It’s been three months since the “OAuthcalypse” when Twitter started requiring that third party apps use OAuth to access the Twitter APIs.
OAuth is generally a good thing, as it means you no longer have to share your Twitter credentials with every app that wants to access Twitter on your behalf, greatly reducing the risk that a rouge app might start spamming or posting malicious tweets in your name. Apps can still misuse your Twitter account but if one does you can easily revoke its access to Twitter at twitter.com/settings/connections without having to change your Twitter password.
The switchover apparently caused quite a bit of pain for mobile web and app developers. OAuth seems to be a rather cumbersome protocol involving multiple redirection and rather long URLs and cookies; all things that mobile browsers, especially legacy WAP ones, are noted for having issues with.
It’s been three months now, hopefully enough time for things to have shake out, so I tried a bunch of third party mobile web based Twitter clients in several mobile browsers to see how they fared. The results were generally pretty good, as shown in the chart. A yes in a column means that the app was able to navigate through OAuth and the user could fully use the webapp. With all the reasonably modern browsers most of the mobile Twitter sites worked.
|Site||Android 2.1||N95 Symbian Browser||Bolt 2.31||Opera Mini 5.1||UC Browser 7.4 Java||Openwave 7.0|
* OAuth succeeded but Tweetgo hung displaying “Loading…” where the Tweets should appear in the Symbian browser.
** Dabr only worked using its alternate login method which (securely) bypasses OAuth. However the tweets page was too large to load completely, even in Dabr’s text-only mode.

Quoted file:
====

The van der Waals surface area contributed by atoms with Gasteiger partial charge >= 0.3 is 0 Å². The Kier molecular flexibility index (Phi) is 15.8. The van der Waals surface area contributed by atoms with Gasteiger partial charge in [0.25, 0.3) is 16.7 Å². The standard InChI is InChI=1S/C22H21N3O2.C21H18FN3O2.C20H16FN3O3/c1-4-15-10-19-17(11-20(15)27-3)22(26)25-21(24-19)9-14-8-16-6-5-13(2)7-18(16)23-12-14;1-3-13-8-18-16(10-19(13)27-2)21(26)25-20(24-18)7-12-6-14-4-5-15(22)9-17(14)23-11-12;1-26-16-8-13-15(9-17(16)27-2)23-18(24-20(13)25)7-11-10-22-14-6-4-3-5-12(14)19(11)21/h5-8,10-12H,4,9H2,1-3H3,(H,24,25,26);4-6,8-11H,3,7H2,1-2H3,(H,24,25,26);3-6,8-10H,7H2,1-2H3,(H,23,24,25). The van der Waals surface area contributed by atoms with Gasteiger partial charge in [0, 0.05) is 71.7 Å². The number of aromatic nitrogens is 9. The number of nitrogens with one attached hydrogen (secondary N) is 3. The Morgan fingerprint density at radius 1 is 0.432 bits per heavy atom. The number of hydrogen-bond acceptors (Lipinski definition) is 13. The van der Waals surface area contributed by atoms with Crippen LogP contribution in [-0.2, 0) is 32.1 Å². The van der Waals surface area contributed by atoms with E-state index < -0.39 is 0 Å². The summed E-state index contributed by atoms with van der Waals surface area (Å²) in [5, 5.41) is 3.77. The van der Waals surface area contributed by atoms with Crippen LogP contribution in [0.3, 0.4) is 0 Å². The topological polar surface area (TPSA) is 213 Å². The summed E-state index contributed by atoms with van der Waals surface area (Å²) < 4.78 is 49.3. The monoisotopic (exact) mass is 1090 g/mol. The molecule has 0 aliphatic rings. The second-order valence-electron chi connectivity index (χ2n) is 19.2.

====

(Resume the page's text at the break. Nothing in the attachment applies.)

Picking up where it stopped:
*** OAuth succeeded and Tweets were displayed with Tuitwit in the Openwave browser but the Tuitwit page was too large and locked up the browser.
There were some usability issues. The proxy based browsers, Opera Mini, Bolt and the UC Browser, don’t support meta -refresh, which Twitter uses to re-direct the browser back to the client app after authentication is complete. The browser would hang on the “redirecting you back to <name of app” screen indefinitely. There is a work around, the name of the client on that screen is a link, clicking it takes you back to the calling app and it passes the authentication token. That’s not particularly intuitive and there’s nothing on Twitter’s screen that tells the user to do that. Meta refresh is not treally he best way to redirect mobile browsers. I don’t see any reason why Twitter couldn’t use an HTTP redirect, which is much more reliable.
The Openwave browser was the only one that had serious trouble with all the mobile Twitter clients. It couldn’t handle the complexity of the OAuth hand-offs failing with a variety of errors including “Infinite redirect loop”, Invalid certificate chain received and “Twitter auth failed”.
Openwave is a bit of a ringer in this test, a 2004 era browser that is hopelessly outdated in the modern mobile world. But there are still millions of phones in use today around the world that come with Openwave pre-installed, including several current model handsets from Sprint and Verizon in the US. It’s also found on many of the phones available on the BoostMobile and Virgin prepaid plans that come with unlimited Internet.
Should Twitter and mobile web developers go to the trouble of supporting such an old and crippled browser? That’s a hard question to answer. I can’t image legacy browser users drive much advertising revenue to the sites that support them, they certainly don’t to mine. But I still get a fair among traffic on wapreview.com, boostapps.com and especially yeswap.com from Openwave and other legacy browsers like the Motorola Internet Browser and the slightly more capable Netfront, S40 and Obigo embedded browsers.
Before the switch to OAuth, Dabr, Tweete, Twitter Mobile and possibly some of the other Twitter sites did work with the Openwave browser and now none of them do. Twitter users are safer today because of OAuth and I don’t suggest getting rid of it. But I can’t help but wonder if a little fine tuning by Twitter and third party Twitter webapp developers couldn’t get OAuth working with it.